I'm sitting here pouting because it's my day off and I'm stuck inside. So naturally, I'm trying to catch up on my reading and I stumble over an article that gives me yet another reason to pout.

Seriously, the studies which support "green" surroundings are getting completely out of hand. This one, just the latest assault on the concrete jungle, documents the benefits to mental health--particularly self esteem--of just five minutes in the great green outdoors. This precise quantification of just how powerful access to nature is should be a wake up call to anybody involved in urban planning, education or human health.

The research has been pointing this way for awhile, now. Below I've listed some specific examples--some spend more time on the science, others on the ease of introducing the concept at a local level. I've ended with the most ambitious research, that quantifies the public dollars that could be saved by implementing green design on a community scale.

Architecture -- how our love of the outdoors is innate and necessary to our own well-being, and how the field of architecture is changing to meet that need.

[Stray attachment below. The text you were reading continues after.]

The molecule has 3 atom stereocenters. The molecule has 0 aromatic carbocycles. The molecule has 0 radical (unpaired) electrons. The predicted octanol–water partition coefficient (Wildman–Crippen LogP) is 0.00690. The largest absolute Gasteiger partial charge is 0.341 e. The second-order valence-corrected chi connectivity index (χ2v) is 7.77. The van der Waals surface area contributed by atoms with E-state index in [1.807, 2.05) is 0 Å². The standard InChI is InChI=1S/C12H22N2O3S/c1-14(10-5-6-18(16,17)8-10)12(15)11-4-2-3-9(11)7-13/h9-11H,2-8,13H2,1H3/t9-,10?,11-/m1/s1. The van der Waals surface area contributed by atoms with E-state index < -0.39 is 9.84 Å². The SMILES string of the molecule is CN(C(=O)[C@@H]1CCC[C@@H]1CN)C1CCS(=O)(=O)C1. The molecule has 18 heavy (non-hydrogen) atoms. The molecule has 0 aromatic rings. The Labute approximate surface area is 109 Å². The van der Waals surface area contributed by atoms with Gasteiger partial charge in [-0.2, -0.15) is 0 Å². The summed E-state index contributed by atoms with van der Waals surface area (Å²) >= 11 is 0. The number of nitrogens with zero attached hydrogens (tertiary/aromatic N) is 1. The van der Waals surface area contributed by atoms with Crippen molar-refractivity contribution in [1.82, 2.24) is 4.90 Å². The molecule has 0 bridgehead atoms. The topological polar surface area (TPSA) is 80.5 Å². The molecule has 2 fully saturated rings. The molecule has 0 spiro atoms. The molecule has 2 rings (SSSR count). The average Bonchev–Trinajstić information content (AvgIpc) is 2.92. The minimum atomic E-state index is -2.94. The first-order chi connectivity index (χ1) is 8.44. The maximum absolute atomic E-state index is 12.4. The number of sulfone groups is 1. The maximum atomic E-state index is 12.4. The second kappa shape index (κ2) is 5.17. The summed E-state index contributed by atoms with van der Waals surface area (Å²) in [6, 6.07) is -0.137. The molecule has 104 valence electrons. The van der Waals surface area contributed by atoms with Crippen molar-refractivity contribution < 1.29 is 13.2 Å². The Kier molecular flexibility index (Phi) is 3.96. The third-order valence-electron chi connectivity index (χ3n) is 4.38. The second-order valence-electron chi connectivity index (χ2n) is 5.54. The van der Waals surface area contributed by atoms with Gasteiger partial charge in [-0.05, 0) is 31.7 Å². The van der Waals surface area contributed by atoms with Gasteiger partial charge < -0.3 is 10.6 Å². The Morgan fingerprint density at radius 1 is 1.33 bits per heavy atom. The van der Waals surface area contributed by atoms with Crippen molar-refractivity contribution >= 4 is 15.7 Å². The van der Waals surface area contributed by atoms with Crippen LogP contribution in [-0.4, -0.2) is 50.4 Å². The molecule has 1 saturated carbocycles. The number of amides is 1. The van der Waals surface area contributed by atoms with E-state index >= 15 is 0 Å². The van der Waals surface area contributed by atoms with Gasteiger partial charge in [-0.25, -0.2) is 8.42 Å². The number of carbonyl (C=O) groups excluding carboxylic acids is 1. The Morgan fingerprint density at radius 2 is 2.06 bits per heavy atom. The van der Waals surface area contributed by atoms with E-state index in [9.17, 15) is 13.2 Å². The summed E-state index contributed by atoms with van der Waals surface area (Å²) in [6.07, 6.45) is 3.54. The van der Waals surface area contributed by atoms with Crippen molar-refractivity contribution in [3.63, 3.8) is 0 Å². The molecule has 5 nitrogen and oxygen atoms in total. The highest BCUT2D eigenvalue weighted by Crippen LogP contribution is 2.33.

Alzheimer's -- this story doesn't back up the statement with documented science, but probably fits because of the slew of other research with similar claims.

Duke -- what they're up to at Duke University Hospital.

Crime -- greenery reduces violence in the inner city.

ADHD -- also from the University of Illinois at Urbana-Champaign, this research maps out the benefits to those suffering from attention deficit/hyperactivity disorder. UIUC has similar research on minority female student achievement--you can access it on the left-hand side of the page the link takes you to. Take note, teachers and parents!

Green Schools and Student Achievement -- Want to improve the health and achievement of students and save tons of money doing it? Check out this research.

I am now waiting for a break in the rain--I'm supposed to be cleaning out a particular downspout--but I'm particularly thankful that my computer is positioned so that I have a great view out windows--and the birds and squirrels to keep that view stimulating beyond the plants alone.

But I'm still waiting for my chance to get out to play in the mud.

2010 Woodland Steward Series

Establishing A New Flow to Go With